Harper Ganick
Hyderabad University, India
An Excerpt from her blog post “Mumbai”

One of the most striking things about India, and Mumbai in particular, is how close in proximity the rich and poor live together. I've been in India for about 5months now, and I've never seen as many beggars as I did in Mumbai, particularly children. Mumbai is home to Dharavi Slum, Asia's largest slum, in population, not area, and its located between two major railways in the middle of the city. Strangely enough, the shape of the slum is actually quite similar to a heart, so the slum is also called "The Heart of Mumbai."

I know this is going to sound weird, but one of the best things we did was go on a slum tour. It was recommended to us by both Lonely Planet and another group of friends that went to Mumbai several weeks earlier. We went with a company called Reality Tours, and they put 80% of the money you pay for the tour back into the slum. They've built schools, a community center, and various art projects. A couple of the girls had reservations about taking a slum tour, for obvious reasons, but I actually didn't. I felt really good about going with Reality Tours, but part of me also knew that if we didn't take a slum tour I probably would've just taken it upon myself to walk through the slum, which definitely would not have been safe.

The Industrial District is definitely the most dangerous and poorest part of the slum. The working conditions are horrible and ridiculously unhealthy. I mean, these men are melting plastic bottles and aluminum cans all day and inhaling all of those toxic fumes. According to our guide, these workers come from small farming villages up North when its no longer harvest season. The factory owners let them sleep in the factory at night (which also provides the factory with free security) so the workers are always on time. Depending on the factory owner, some of the workers are compensated for on-the-job injuries, but not always. Most of the factories provide protective wear, but in the Mumbai heat wearing a thick suit and gloves while working around an incinerator all day is not ideal.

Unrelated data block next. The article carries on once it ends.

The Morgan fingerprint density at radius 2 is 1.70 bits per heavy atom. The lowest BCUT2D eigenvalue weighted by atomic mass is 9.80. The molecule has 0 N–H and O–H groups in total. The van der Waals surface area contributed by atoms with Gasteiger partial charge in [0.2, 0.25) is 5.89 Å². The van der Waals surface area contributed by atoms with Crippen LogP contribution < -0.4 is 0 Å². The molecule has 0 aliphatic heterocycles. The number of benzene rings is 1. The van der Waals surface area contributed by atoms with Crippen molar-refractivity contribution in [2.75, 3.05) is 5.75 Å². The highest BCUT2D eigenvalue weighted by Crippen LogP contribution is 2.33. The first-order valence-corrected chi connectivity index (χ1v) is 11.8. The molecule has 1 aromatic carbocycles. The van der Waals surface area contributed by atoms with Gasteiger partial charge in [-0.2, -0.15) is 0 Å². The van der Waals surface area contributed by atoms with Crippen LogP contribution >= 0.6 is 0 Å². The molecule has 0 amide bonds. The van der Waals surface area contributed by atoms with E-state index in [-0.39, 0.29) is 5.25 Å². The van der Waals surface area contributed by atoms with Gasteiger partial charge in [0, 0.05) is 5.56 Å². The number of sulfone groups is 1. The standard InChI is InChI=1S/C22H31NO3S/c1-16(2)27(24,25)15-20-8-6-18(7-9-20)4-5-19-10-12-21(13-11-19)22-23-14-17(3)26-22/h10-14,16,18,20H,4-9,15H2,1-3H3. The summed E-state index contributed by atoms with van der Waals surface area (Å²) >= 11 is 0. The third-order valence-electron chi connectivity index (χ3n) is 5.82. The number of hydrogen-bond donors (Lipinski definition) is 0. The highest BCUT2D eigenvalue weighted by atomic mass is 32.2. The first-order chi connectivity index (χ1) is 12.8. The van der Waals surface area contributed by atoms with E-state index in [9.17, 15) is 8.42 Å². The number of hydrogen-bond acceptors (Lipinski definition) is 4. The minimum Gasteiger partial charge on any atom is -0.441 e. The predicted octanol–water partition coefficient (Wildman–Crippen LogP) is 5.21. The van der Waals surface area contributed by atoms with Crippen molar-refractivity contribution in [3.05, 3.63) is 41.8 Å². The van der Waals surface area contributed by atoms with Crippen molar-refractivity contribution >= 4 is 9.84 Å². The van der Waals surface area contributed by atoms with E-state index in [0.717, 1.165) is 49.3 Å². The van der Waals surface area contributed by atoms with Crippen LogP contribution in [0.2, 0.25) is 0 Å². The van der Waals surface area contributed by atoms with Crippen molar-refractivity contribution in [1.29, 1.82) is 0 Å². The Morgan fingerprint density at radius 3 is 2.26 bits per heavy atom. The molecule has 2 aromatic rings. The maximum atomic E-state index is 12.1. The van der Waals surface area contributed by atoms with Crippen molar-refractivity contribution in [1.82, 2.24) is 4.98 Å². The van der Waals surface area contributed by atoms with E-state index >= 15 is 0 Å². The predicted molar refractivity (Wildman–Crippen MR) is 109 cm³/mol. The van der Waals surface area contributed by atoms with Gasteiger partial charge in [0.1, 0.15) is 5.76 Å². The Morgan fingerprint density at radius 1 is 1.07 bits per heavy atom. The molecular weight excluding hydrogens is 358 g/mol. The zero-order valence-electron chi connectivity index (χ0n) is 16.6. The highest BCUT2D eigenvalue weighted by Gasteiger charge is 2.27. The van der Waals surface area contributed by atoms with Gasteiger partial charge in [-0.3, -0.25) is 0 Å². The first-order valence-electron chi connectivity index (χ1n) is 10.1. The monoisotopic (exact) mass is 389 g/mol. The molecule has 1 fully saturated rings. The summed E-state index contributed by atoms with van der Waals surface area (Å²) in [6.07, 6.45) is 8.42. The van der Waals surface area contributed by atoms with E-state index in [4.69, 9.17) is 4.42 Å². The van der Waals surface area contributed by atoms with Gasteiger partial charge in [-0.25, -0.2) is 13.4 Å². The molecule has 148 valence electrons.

One of the most enlightening things I learned was that nearly everyone living in the slum has a stable job. Of course the Muslim women can't work, but people who live in Dharavi are taxi drivers, waiters, janitors, ect. I had always kind of assumed that the beggars we encountered wandered around the streets during the day, but then went back to their house in the slum at night. While the people living in Dharavi are poor, they aren't living on the streets, which means that the beggars who live on the street literally have nothing except what they can carry on their person, and considering all the street children there are in Mumbai, realizing that is very unsettling. 

The Muslim area was very cramped, with tight winding passages and stacked, multi-story buildings. However, the Hindu area had more open-air and was noticeably cleaner (Our guide said this was because keeping a clean house was so important in Hinduism, but I think he was Hindu so I'm sure he's biased). 

Near the Muslim-Hindu community divide there was an open space, covered in garbage, where a bunch of kids were playing cricket and running around. Unless a child is potty trained I think Indian parents find it pointless to even put pants on that child, so there was a whole bunch of naked toddlers running around Mumbai. Consequently, I don't think I've ever seen so many little toddler penises and I'll be quite fine if I never see so many again. However, while we were in the area where the kids were playing we kind of integrated ourselves with the kids and played with them for a bit. I put myself on official "pants-patrol," so if any little kid that actually had pants was showing a half-moon or a bit of crack I'd walk over and help to pull their pants back up. 

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